CIA: No Clear Successor to Arafat; Abu Mazen, Abu Ala to Play Key Roles

The CIA anticipates a struggle for power in the Palestinian Authority following the demise of Chairman Yasser Arafat, with Mahmud Abbas (Abu Mazen) and Ahmed Qureia (Abu Ala) "poised to assume preeminent roles after Arafat."

The U.S. Central Intelligence Agency anticipates a struggle for power in the Palestinian Authority following the demise of Chairman Yasser Arafat, with Mahmud Abbas (Abu Mazen) and Ahmed Qureia (Abu Ala) "poised to assume preeminent roles after Arafat," according to responses provided to the Senate Committee on Intelligence in April that were declassified last week.

"Arafat has no clear-cut successor, and any candidate will have neither the power base nor the leadership qualities necessary to wield full authority in the PA," the document notes. Nonetheless, the report suggests that in addition to Abu Mazen and Abu Ala, "security chiefs like Mohammed Dahlan and Jibril Rajoub and Fatah Tanzim leader Marwan Barghouti are likely to play important supporting roles in the succession."

The CIA document has not been updated since it was composed in April, just as the Israel Defense Forces was embarking on Operation Defensive Shield. During the following months, Dahlan stepped down from his security role in Gaza, Rajoub was pushed out of his position as head of PA security forces in the West Bank, and Barghouti was arrested and placed on trial in Israel.

Despite the CIA's assessment (together with a similar one from the State Department) that Arafat's successors would be weaker and thus "more beholden to the sentiment of the Palestinian street and less likely to show moderation toward a Palestinian-Israeli peace process," President George W. Bush decided to pursue a more aggressive policy toward Arafat, demanding in a speech on June 24 for sweeping reforms in the Palestinian leadership.

The CIA document provided written responses to questions that CIA Director George Tenet deferred during an appearance before the panel in February. The responses were sent to the leaders of the Senate committee by Stanley Moskowitz, who headed CIA operations in Israel during the second half of the 1990s. Moskowitz now serves as the CIA's director of congressional affairs.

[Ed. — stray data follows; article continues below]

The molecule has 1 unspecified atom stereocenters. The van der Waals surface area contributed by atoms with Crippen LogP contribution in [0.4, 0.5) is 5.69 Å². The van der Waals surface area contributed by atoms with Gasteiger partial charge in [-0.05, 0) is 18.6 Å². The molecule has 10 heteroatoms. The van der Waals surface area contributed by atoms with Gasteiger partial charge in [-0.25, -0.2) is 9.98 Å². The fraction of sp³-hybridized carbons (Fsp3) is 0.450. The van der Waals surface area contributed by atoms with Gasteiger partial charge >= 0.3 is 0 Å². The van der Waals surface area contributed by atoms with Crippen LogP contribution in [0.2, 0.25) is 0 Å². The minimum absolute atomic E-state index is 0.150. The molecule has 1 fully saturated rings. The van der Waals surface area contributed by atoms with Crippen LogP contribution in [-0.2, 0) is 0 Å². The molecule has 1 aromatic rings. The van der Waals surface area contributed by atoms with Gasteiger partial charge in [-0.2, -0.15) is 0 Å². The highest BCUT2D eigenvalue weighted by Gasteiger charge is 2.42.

The CIA document notes that, "According to PA laws, after Arafat's death, Ahmed Qureia, in his role as speaker of the PA's Legislative Council, would assume the duties of PA president for no more than 60 days, during which a new president would be elected... It is possible that there will be potentially violent infighting among the competing security services vying for supremacy."

In response to questions about the stability of Israel's neighbors, the CIA provides a positive assessment of King Abdullah's domestic support in Jordan, while suggesting that President Bashar Assad has yet to consolidate power in Syria.

According to the CIA assessment, "King Abdullah maintains the support of key pillars of the regime, including the military and security services and East Bank tribal members... The military and security forces are highly capable and can be relied on to deal with threats to the kingdom... The majority of Jordanian-Palestinians still believe in the legitimacy of the monarchy."

However, the CIA warns: "Jordan's majority Palestinian population identifies with the plight of Palestinians in the West Bank and sympathizes with the problems of the Iraqi people. A sharp escalation in Israel-Palestinian violence or a U.S. strike on Iraq could produce significant unrest."

With regard to Syria, the CIA says, "President Assad, who succeeded his late father in July 2000, will have to prove himself to key regime power centers in Syria, especially in the military and security services... Assad will have to balance pressures from the `Old Guard' against Syria's need for economic and political reform so as to meet the needs of its rapidly growing population."